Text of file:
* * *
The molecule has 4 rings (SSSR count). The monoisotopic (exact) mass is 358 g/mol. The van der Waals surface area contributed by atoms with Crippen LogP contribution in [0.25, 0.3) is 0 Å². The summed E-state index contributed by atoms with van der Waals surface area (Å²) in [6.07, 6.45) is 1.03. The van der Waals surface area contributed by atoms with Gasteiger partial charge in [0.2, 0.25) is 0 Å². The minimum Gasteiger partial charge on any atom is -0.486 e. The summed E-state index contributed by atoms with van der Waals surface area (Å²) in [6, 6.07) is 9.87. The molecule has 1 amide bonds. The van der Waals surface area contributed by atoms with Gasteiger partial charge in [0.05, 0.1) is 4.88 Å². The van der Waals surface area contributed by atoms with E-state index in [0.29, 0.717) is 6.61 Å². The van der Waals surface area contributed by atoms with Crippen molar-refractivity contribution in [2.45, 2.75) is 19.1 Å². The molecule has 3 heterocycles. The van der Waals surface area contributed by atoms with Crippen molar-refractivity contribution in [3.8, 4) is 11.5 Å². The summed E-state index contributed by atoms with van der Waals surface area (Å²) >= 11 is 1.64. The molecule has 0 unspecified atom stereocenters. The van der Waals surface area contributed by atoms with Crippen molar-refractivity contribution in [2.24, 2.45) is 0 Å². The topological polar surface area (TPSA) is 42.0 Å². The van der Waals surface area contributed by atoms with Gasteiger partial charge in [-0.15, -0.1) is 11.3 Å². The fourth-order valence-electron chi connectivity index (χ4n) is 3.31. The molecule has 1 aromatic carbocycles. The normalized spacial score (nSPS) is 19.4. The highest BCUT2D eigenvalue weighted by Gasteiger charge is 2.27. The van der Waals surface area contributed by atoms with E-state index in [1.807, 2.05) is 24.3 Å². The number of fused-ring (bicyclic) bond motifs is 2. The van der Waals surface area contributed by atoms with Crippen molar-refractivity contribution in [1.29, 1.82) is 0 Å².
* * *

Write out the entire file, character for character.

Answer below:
The molecule has 4 rings (SSSR count). The monoisotopic (exact) mass is 358 g/mol. The van der Waals surface area contributed by atoms with Crippen LogP contribution in [0.25, 0.3) is 0 Å². The summed E-state index contributed by atoms with van der Waals surface area (Å²) in [6.07, 6.45) is 1.03. The van der Waals surface area contributed by atoms with Gasteiger partial charge in [0.2, 0.25) is 0 Å². The minimum Gasteiger partial charge on any atom is -0.486 e. The summed E-state index contributed by atoms with van der Waals surface area (Å²) in [6, 6.07) is 9.87. The molecule has 1 amide bonds. The van der Waals surface area contributed by atoms with Gasteiger partial charge in [0.05, 0.1) is 4.88 Å². The van der Waals surface area contributed by atoms with E-state index in [0.29, 0.717) is 6.61 Å². The van der Waals surface area contributed by atoms with Crippen molar-refractivity contribution in [2.45, 2.75) is 19.1 Å². The molecule has 3 heterocycles. The van der Waals surface area contributed by atoms with Crippen molar-refractivity contribution in [3.8, 4) is 11.5 Å². The summed E-state index contributed by atoms with van der Waals surface area (Å²) >= 11 is 1.64. The molecule has 0 unspecified atom stereocenters. The van der Waals surface area contributed by atoms with Crippen molar-refractivity contribution in [2.24, 2.45) is 0 Å². The topological polar surface area (TPSA) is 42.0 Å². The van der Waals surface area contributed by atoms with Gasteiger partial charge in [-0.15, -0.1) is 11.3 Å². The fourth-order valence-electron chi connectivity index (χ4n) is 3.31. The molecule has 1 aromatic carbocycles. The normalized spacial score (nSPS) is 19.4. The highest BCUT2D eigenvalue weighted by Gasteiger charge is 2.27. The van der Waals surface area contributed by atoms with E-state index in [1.807, 2.05) is 24.3 Å². The number of fused-ring (bicyclic) bond motifs is 2. The van der Waals surface area contributed by atoms with Crippen molar-refractivity contribution in [1.29, 1.82) is 0 Å².